I hurried up Canyon Acres, Fergie and Jake straining on their leashes, camera bouncing against my hip. I had to catch the full moon just as it crested the rocks at the end of the road. Earlier that morning there’d been a total lunar eclipse in Gemini: sign of thinking and communicating (two of my favorite things to do). It would be a spectacular shot.I got to the end of the road. Where was the moon? Just the night before it had perched there not quite full, bathing the entire hill in its soft milky light. And then further up, in the middle of that road that detours around this one hill, I’d caught the sun in a blaze of glory above Catalina Island. Two shots for the price of one. Except I didn’t have my camera at the time. Now I did and there was no moon. Well, I could at least try to catch the sunset.I ran up that first leg, not something I’m fond of doing, think steep slalom ski slope, only to arrive at the aforementioned viewpoint to see the sun’s fairly unspectacular retreat, as evidenced by the above shot. Okay. So, the moon had to be somewhere, right? Or had I imagined its location the day before? Clenching my jaw, my Taurean–read persistence–jaw, I kept going around the hill headed for the next. Maybe the moon would appear at the Top of The World (if you’ve read my musings before, you’ll know that’s what that area is actually called), another two miles up.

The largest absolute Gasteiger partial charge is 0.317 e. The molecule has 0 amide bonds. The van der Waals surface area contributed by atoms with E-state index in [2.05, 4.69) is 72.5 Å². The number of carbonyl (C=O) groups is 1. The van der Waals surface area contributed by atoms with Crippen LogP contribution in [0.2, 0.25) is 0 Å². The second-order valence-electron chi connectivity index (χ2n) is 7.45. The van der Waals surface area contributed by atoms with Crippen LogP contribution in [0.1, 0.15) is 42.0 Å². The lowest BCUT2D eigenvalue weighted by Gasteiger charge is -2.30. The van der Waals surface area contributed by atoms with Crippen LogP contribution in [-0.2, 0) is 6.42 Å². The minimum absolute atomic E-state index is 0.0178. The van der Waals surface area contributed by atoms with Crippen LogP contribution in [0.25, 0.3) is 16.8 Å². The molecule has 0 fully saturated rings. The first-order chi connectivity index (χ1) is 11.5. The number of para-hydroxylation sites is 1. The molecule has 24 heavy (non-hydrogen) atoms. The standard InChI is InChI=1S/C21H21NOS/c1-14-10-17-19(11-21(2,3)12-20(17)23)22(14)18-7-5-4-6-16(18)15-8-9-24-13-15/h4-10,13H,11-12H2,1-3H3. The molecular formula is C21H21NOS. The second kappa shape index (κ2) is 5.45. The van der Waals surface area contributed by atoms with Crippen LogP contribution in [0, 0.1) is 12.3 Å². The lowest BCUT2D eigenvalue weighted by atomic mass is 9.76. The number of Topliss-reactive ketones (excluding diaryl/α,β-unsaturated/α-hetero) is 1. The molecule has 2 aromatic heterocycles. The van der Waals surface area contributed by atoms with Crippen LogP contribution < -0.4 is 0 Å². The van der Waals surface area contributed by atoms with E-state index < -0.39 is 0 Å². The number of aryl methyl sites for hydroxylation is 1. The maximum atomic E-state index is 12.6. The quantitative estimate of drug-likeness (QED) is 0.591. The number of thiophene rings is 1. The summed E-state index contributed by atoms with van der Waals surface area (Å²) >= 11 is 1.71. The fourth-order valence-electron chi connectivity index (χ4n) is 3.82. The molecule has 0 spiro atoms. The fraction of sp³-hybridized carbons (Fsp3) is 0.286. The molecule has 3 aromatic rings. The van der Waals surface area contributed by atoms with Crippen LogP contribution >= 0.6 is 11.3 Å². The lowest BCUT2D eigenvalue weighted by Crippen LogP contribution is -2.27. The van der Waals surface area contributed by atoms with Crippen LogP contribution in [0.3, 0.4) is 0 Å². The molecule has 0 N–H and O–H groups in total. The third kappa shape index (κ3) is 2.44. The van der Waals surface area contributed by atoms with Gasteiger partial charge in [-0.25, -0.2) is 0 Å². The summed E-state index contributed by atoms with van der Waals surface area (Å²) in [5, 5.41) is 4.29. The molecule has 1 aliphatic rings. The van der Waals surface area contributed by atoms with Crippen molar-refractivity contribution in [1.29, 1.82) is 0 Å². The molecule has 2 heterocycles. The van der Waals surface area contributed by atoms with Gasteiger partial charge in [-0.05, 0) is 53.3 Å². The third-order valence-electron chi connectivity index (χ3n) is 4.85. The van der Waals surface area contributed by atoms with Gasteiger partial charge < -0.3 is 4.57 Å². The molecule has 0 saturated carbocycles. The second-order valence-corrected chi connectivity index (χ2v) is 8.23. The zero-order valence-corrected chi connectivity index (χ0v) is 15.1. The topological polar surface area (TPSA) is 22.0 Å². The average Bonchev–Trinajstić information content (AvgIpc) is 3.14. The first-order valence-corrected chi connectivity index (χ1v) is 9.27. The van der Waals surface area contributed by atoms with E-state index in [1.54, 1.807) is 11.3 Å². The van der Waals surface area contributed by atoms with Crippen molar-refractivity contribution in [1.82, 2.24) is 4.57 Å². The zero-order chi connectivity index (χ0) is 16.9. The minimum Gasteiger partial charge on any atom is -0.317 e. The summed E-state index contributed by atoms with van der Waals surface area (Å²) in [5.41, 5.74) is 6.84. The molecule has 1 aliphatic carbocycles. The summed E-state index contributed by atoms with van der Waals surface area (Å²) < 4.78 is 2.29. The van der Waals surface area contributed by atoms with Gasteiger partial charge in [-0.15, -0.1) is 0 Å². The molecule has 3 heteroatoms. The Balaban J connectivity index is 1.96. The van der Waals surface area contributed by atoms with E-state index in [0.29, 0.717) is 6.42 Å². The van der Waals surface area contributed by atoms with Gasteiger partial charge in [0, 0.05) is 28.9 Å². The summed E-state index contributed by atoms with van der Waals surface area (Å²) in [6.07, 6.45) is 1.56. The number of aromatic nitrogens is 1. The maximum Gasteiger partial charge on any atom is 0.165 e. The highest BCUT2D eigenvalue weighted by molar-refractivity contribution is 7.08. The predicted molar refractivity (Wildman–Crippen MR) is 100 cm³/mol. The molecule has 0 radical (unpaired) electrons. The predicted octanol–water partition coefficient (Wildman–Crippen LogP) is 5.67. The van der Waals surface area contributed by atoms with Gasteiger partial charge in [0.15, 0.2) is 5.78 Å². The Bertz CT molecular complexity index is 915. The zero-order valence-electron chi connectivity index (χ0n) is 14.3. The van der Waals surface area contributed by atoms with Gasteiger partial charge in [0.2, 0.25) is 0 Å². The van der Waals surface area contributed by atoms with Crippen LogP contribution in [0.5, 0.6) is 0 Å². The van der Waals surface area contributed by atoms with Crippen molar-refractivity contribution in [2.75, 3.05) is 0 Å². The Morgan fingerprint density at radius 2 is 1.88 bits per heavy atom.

As we rounded the hill, Jake and Fergie, heels kicking up, bodies grinding against each other in play ahead of me, I stared at the top. Where the hell was the moon? And then I noticed the two figures pinned to the second hill above in the dying light; a woman’s laugh rang out in the clear air and I saw them bump together. We kept going up the next hill, and then the next, up to the caves. Still no moon. I had to turn back. Coyotes at this time of the evening. With two maniac terriers afraid of nothing. I started back down the hill, running. And then just as I reached the last leg, I heard that same woman’s voice shout out: “I love you!” I stopped and feeling a soppy grin spread across my face, took it personally. I’d missed the moon, but I’d been bathed in the light of love instead.